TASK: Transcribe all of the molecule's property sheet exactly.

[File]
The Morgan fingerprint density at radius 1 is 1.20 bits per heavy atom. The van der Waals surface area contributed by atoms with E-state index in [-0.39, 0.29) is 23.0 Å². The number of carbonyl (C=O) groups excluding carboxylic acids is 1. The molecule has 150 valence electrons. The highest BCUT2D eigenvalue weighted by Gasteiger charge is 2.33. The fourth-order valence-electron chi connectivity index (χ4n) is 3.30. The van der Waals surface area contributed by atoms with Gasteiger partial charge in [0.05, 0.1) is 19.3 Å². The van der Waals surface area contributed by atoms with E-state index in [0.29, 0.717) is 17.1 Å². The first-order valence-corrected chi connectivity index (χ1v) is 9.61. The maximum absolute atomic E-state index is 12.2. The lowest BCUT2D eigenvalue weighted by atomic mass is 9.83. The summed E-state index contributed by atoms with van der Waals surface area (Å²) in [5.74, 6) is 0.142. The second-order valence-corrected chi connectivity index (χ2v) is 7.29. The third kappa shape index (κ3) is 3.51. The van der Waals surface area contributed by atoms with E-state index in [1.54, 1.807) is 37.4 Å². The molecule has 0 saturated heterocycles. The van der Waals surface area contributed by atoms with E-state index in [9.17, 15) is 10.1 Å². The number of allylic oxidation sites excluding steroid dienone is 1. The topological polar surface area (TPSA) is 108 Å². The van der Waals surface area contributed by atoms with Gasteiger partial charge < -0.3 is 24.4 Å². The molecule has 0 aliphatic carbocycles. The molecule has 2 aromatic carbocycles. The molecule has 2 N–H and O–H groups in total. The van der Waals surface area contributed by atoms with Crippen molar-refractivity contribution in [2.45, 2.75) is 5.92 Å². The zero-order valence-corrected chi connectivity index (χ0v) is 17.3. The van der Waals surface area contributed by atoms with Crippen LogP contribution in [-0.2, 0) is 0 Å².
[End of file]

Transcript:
The Morgan fingerprint density at radius 1 is 1.20 bits per heavy atom. The van der Waals surface area contributed by atoms with E-state index in [-0.39, 0.29) is 23.0 Å². The number of carbonyl (C=O) groups excluding carboxylic acids is 1. The molecule has 150 valence electrons. The highest BCUT2D eigenvalue weighted by Gasteiger charge is 2.33. The fourth-order valence-electron chi connectivity index (χ4n) is 3.30. The van der Waals surface area contributed by atoms with Gasteiger partial charge in [0.05, 0.1) is 19.3 Å². The van der Waals surface area contributed by atoms with E-state index in [0.29, 0.717) is 17.1 Å². The first-order valence-corrected chi connectivity index (χ1v) is 9.61. The maximum absolute atomic E-state index is 12.2. The lowest BCUT2D eigenvalue weighted by atomic mass is 9.83. The summed E-state index contributed by atoms with van der Waals surface area (Å²) in [5.74, 6) is 0.142. The second-order valence-corrected chi connectivity index (χ2v) is 7.29. The third kappa shape index (κ3) is 3.51. The van der Waals surface area contributed by atoms with E-state index in [1.54, 1.807) is 37.4 Å². The molecule has 0 saturated heterocycles. The van der Waals surface area contributed by atoms with E-state index in [9.17, 15) is 10.1 Å². The number of allylic oxidation sites excluding steroid dienone is 1. The topological polar surface area (TPSA) is 108 Å². The van der Waals surface area contributed by atoms with Gasteiger partial charge < -0.3 is 24.4 Å². The molecule has 0 aliphatic carbocycles. The molecule has 2 aromatic carbocycles. The molecule has 2 N–H and O–H groups in total. The van der Waals surface area contributed by atoms with Crippen molar-refractivity contribution in [2.45, 2.75) is 5.92 Å². The zero-order valence-corrected chi connectivity index (χ0v) is 17.3. The van der Waals surface area contributed by atoms with Crippen LogP contribution in [-0.2, 0) is 0 Å².